BELLEVUE -- Heather Ramsey predicted she likely would have 20 births her first year of operation.
But 34 babies have been born in the first four months at The Midwife's Place, the state's first freestanding birth center.
Their tiny footprints climb up the door frame outside each of the two bedrooms or birthing suites.
Knox, 8 lbs., 13 oz., Dec. 17.
Sophia, 6 lbs., 13 oz., Jan. 27.
Donatella, 8 lbs., 10 oz., March 18.
The bedrooms, with quilted comforters and plenty of plump pillows on the beds, are the focal point of The Midwife's Place in Bellevue.
One bedroom has a four-poster Victorian bed, mahogany or oak dressers and night stands.
And Dad can crawl in bed with Mom if he wants.
It's difficult to put into words the difference between a hospital and a natural birthing center, said Ramsey, a 16-year veteran certified nurse midwife, most spent with the University of Nebraska Medical Center.
"You almost have to experience it."
You don't have technology. You don't have IV machines. You don't have fetal monitors.
You don't have different nurses coming in and out of the room. One nurse, on duty for 24 hours, is available.
And certified nurse midwife Ramsey is there when the mom needs her -- calming, coaching, encouraging.
Although the bed looks like the central attraction, only a couple of women have given birth in one.
Most women give birth in the hot tub in the adjacent bathroom, Ramsey said.
Nicola Plummer was certain she did not want a water birth.
But Plummer said she found the water so soothing, so much more comfortable than the bed, and that's where she was when her body decreed Donatella Lucille would be born.
There are safety precautions, just in case -- resuscitation equipment for both mother and newborn, medication for resuscitation and bleeding afterward.
And the center is just two minutes from the Bellevue Medical Center, which is one major reason it's in a strip mall, Ramsey said.
The center does not handle high-risk pregnancies. No multiple births, no breach babies, no hypertension or pre-eclampsia. No diabetes here.
High-risk pregnancies have better outcomes in hospitals, Ramsey said.
Women attracted to the birthing center are the healthiest of the healthiest, Ramsey said. So the odds of something going wrong are small.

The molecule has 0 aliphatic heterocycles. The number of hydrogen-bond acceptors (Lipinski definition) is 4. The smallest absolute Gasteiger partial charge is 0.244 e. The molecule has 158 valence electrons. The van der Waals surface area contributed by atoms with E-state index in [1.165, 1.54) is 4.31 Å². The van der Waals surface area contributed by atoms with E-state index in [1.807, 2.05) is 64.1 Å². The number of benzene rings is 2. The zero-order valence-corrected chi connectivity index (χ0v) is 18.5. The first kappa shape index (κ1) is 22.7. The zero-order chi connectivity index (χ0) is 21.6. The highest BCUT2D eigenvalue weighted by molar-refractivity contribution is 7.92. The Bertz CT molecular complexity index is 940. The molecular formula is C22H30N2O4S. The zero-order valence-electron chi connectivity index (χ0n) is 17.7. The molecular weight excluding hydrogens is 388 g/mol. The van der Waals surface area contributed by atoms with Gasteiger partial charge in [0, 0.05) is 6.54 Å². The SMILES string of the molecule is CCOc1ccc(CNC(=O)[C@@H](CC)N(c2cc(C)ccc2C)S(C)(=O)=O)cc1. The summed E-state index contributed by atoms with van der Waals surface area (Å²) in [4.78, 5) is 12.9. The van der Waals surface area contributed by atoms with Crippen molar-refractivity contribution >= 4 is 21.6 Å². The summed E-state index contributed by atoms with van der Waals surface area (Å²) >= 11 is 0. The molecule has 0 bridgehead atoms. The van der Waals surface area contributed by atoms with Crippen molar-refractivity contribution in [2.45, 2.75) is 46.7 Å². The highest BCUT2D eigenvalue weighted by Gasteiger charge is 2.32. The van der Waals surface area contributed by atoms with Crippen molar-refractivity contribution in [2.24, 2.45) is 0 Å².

"They don't smoke. They don't drink. They exercise. They eat well. They grow a healthy baby and therefore grow a healthy placenta."
The Midwife Center is one of more than 230 freestanding birth centers across the country, and the first in Nebraska.
It's difficult to start a midwife-operated birth center in Nebraska, in part because of a strict state law that requires certified nurse practitioners -- RNs with master's level training -- to have written agreements with supervising physicians.
A midwife built a birth center in Norfolk in 2005, but it never opened after the supervising physician decided not to sign an agreement.
Lincoln could support its own birth center, said Jearlyn Schumacher, a certified nurse midwife who practices at the Hearts and Hands Clinic.
"We have enough patients in our group who would love to be able to deliver at a birth center," she said. "And we have had several patients, who have talked to us about a birth center.
"At this point, we don't have a physician in Lincoln who is really comfortable with an out-of-hospital birth."
Nebraska women have had no good options other than hospital births because state law forbids certified nurse midwives from helping at home births.
Still, some Nebraska women do give birth at home, with family or uncertified help.
And Ramsey has been surprised by the number of women seeking her out who previously have given birth at home.
"These are good, honest people and I think they don't want it to look like they are doing something illegal," she said.
The Midwife's Place is a low-cost option for women who want to give birth naturally, without drugs or other medical intervention.
The cost -- about $2,000 compared to the $10,000 average for a hospital delivery -- is covered by most insurance policies, Ramsey said.
Women also stay 12 hours or less. Mom and baby go home four to six hours after delivery.
Women should be recovered and should feel safe to go home in a few hours. If not, then they should be in a hospital, she said.
And there is early and consistent follow-up for mom and baby, she said.
Ramsey can keep costs low because she doesn't have to have a blood bank or a 24-hour in-house anesthesiologist. There's no operating room, and she doesn't staff seven days a week.
The center is licensed by the state, accredited by the Commission for the Accreditation of Birth Centers, and Ramsey practices under an agreement with Bellevue physician Brian Finley, who is medical director and collaborating physician.